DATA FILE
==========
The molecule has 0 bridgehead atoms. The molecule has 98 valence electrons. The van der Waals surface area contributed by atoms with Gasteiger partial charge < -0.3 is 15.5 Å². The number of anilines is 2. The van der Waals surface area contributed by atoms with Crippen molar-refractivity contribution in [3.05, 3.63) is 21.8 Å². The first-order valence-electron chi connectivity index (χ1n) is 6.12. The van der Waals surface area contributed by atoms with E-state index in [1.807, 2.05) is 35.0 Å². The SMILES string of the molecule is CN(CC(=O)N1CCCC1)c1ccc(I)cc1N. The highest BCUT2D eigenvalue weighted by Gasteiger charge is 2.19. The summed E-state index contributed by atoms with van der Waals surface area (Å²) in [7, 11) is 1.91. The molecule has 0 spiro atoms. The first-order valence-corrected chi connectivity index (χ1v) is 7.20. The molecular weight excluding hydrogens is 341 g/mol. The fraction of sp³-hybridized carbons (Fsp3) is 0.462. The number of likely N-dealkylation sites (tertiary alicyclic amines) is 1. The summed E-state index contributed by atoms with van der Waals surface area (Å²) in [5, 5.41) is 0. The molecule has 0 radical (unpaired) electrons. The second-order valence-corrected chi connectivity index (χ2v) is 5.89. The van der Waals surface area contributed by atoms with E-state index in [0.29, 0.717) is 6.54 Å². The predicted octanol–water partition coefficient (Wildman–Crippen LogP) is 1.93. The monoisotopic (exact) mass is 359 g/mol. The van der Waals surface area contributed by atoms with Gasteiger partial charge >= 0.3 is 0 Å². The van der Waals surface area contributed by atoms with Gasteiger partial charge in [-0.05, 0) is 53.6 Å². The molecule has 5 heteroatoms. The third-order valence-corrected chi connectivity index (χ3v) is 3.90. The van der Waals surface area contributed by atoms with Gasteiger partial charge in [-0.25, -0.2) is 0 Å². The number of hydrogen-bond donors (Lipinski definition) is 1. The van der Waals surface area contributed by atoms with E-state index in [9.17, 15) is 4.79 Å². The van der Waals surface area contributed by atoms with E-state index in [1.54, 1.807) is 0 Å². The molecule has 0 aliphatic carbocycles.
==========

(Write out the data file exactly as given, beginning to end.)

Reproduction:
The molecule has 0 bridgehead atoms. The molecule has 98 valence electrons. The van der Waals surface area contributed by atoms with Gasteiger partial charge < -0.3 is 15.5 Å². The number of anilines is 2. The van der Waals surface area contributed by atoms with Crippen molar-refractivity contribution in [3.05, 3.63) is 21.8 Å². The first-order valence-electron chi connectivity index (χ1n) is 6.12. The van der Waals surface area contributed by atoms with E-state index in [1.807, 2.05) is 35.0 Å². The SMILES string of the molecule is CN(CC(=O)N1CCCC1)c1ccc(I)cc1N. The highest BCUT2D eigenvalue weighted by Gasteiger charge is 2.19. The summed E-state index contributed by atoms with van der Waals surface area (Å²) in [7, 11) is 1.91. The molecule has 0 spiro atoms. The first-order valence-corrected chi connectivity index (χ1v) is 7.20. The molecular weight excluding hydrogens is 341 g/mol. The fraction of sp³-hybridized carbons (Fsp3) is 0.462. The number of likely N-dealkylation sites (tertiary alicyclic amines) is 1. The summed E-state index contributed by atoms with van der Waals surface area (Å²) in [5, 5.41) is 0. The molecule has 0 radical (unpaired) electrons. The second-order valence-corrected chi connectivity index (χ2v) is 5.89. The van der Waals surface area contributed by atoms with E-state index in [0.29, 0.717) is 6.54 Å². The predicted octanol–water partition coefficient (Wildman–Crippen LogP) is 1.93. The monoisotopic (exact) mass is 359 g/mol. The van der Waals surface area contributed by atoms with Gasteiger partial charge >= 0.3 is 0 Å². The van der Waals surface area contributed by atoms with Gasteiger partial charge in [-0.05, 0) is 53.6 Å². The molecule has 5 heteroatoms. The third-order valence-corrected chi connectivity index (χ3v) is 3.90. The van der Waals surface area contributed by atoms with Gasteiger partial charge in [-0.25, -0.2) is 0 Å². The number of hydrogen-bond donors (Lipinski definition) is 1. The van der Waals surface area contributed by atoms with E-state index in [9.17, 15) is 4.79 Å². The van der Waals surface area contributed by atoms with E-state index in [1.54, 1.807) is 0 Å². The molecule has 0 aliphatic carbocycles.